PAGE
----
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Missionary Spotlight – The Jaws of Hell

October 1999 | by Jeannine C. Brabon

Before the World Soccer Cup in June 1994, the Colombian team captain was interviewed. ‘Our objective when we go down to the field for a match is to give our people a moment of happiness’, he said.

 

The fleeting exhilaration of such a moment was obliterated. Only two weeks into the Cup, a stunned world learned of Andres Escobar’s violent death for giving away an own-goal as Colombia played against the USA. The tentacles of evil reach into every aspect of life in Colombia. The ‘death culture’ reigns.

Stop-light killings

 

At a stoplight, hired assassins roar up to a bus which has just braked to a halt. Shots ring out. The bus driver slumps over, dead, leaving hysterical passengers wondering who is next.

Life has no value; men live to kill and be killed. There is nothing for which to live. Paramilitary right fights guerrilla left. Both groups find it lucrative to look after the drugbarons’ interests. Over 3,000 policeman have died in recent years in the war against drugs. As one young lad said, ‘Killing for the drug lords made me complete. All of a sudden I had everything that I always wanted, and it was fast and easy’.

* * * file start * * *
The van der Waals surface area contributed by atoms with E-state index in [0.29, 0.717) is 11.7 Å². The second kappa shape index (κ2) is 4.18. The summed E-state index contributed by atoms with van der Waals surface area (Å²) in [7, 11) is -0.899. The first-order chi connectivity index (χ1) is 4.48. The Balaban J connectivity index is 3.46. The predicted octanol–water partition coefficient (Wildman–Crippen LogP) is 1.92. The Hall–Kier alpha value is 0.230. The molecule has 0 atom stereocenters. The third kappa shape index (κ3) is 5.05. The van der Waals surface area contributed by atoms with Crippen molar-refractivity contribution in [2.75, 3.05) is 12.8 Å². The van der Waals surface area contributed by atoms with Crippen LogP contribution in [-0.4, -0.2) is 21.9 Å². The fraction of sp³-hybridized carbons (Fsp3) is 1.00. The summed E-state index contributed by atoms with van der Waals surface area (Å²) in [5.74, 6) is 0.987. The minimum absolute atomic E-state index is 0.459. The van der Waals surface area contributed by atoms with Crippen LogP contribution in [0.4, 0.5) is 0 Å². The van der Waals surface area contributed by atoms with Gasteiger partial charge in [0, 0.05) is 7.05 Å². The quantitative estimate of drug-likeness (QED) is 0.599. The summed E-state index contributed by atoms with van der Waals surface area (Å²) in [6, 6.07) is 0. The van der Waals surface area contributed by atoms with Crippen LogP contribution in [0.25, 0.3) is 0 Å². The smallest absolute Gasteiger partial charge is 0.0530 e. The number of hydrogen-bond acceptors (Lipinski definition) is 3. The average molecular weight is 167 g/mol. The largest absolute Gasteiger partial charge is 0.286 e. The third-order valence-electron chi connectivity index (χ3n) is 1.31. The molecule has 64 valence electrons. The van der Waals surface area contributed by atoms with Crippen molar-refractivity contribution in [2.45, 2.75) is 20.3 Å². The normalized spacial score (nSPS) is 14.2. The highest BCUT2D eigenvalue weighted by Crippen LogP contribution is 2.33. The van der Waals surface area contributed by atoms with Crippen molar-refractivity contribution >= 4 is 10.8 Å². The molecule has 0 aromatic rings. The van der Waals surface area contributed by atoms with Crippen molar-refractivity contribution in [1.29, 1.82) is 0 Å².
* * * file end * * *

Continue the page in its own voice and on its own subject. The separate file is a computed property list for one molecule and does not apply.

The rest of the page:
In the internal war which rages in Colombia, no one really knows who the enemy is, or who will be the next target. The situation is complex. A pastor goes to a barracks to share the gospel. Grateful soldiers give the poor, young pastor a pair of boots.

Soon afterwards, the pastor is kidnapped by guerrillas, and shot dead because he was wearing government boots. His church is nailed shut. What can stop the sea of blood that washes over Colombia’s soil?

Bellavista

Romans 5:17 says,; ‘For if, by the trespass of the one man, death reigned through that one man, how much more will those who receive God’s abundant provision of grace and of the gift of righteousness reign in life through the one man Jesus Christ’.

Can one Man make a difference in a land where death reigns? Bellavista maximum-security prison holds members of all the warring factions. Built for 1,500 inmates in 1976, today the prison holds 6,000. Men sleep in the bathrooms and in the hallways. Hammocks are strung above, from one iron bar to another, to accommodate yet more.

The horribly crowded conditions make this desperate situation ripe for rioting. All prisons in Colombia are in crisis, with frequent rioting and death. But Bellavista is different. There have only been eight murders in the past nine years.

No riots! Why? Only nine years ago the monthly murder rate was thirty to sixty. Human heads were kicked about like footballs. Bloodstained walls proclaimed total depravity and hopelessness.

But into this pit descended an obedient Christian, to lift up Jesus Christ. The deaths stopped abruptly. The newspapers headlines read, ‘Bellavista – one year without one murder’. The article that followed told the amazing story of hired killers being transformed by the power of the risen Saviour. Little did I dream that God would one day place me in the middle of this fearful ‘jaws of hell’, as Bellavista was known. Here I have witnessed the glory and power of our living Lord.